UNJR: President Iohannis should publicly clarify how the magistrates’ affidavits were verified
UNJR is asking President Iohannis to clarify publicly how the magistrates’ affidavits on their relation with intelligence services were verified, against the backdrop in which Dan Mihalache, the head of the Presidential Chancellery, has said that CSAT lacks the instruments with which to verify them.
“In light of the new statements according to which CSAT does not have the capacity to verify whether the intelligence services have undercover agents among the magistrates, the National Union of Judges in Romania (UNJR) is asking for the immediate publication of the CSAT decision on whose basis the Romanian Presidency announced, on January 18, that verifications were made and “there are no field agents, undercover field agents included, informers or collaborators of the intelligence services” within the judiciary,” a UNJR communiqué issued on Tuesday and quoted by Mediafax reads.
Likewise, UNJR is asking President Klaus Iohannis to publicly clarify the procedure that CSAT followed and that resulted in the Presidency’s communiqué, considering that Dan Mihalache, the head of the Presidential Chancellery, stated, after the communiqué was published, that CSAT does not have at its disposal the instruments with which to verify the magistrates’ affidavits.
In this context, UNJR considers that Mihalache’s statement flagrantly contradicts the Presidency’s communiqué.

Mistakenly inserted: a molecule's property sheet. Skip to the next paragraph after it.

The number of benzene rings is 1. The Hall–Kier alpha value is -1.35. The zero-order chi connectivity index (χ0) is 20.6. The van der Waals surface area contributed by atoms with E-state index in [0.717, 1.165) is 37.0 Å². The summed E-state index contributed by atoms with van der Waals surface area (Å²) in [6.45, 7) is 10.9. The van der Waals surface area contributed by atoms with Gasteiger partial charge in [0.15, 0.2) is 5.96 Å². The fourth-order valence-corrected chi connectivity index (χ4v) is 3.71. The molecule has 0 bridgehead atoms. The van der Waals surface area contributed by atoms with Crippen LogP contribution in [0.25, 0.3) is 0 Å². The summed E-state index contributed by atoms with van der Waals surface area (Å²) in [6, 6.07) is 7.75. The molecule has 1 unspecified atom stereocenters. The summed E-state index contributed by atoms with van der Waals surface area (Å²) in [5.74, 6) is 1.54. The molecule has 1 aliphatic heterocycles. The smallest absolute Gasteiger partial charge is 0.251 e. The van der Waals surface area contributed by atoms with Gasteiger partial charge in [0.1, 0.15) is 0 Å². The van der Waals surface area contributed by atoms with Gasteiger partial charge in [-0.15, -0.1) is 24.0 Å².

“While the Presidency states that “following the verifications made by the relevant institutions it was noted that […] there are no field agents, undercover field agents included, informers or collaborators of intelligence services” within the judiciary, Mr. Mihalache told us today that “this was the institutions’ answer: CSAT does not have its own capacity to go out looking for undercover officers. (…) I have certain doubts about this procedure, but this was the state institutions’ answer.” Consequently, one voice is telling us verifications were made, and another is telling us there are no capabilities with which to conduct verifications. The doubts publicly expressed by an official of such a rank in what concerns CSAT’s ability to conduct actual verifications only serve to elevate the confusion and suspicions that the judiciary is influenced by intelligence services, something that runs counter to the fundamental principles of democracy,” UNJR states.
In this context, UNJR is asking the Romanian Presidency and the Supreme Defence Council to explain, publicly and officially, the procedure they followed when conducting these verifications.
“The completion of all overtures meant to render transparent the relation between intelligence services and the judiciary is an absolute imperative in order to consolidate confidence in the judiciary and to guarantee its independence. There can be no rule of law without an independent judiciary,” UNJR points out.
UNJR President Dana Garbovan stated for the press that the Union has asked CSAT to make public the decisions concerning the relation between intelligence services and the judiciary, as well as these services’ prerogatives in combating criminality, including in what concerns combating corruption and organized crime. She claimed that since she has received no answer to this request, she is taking into account the possibility of suing CSAT.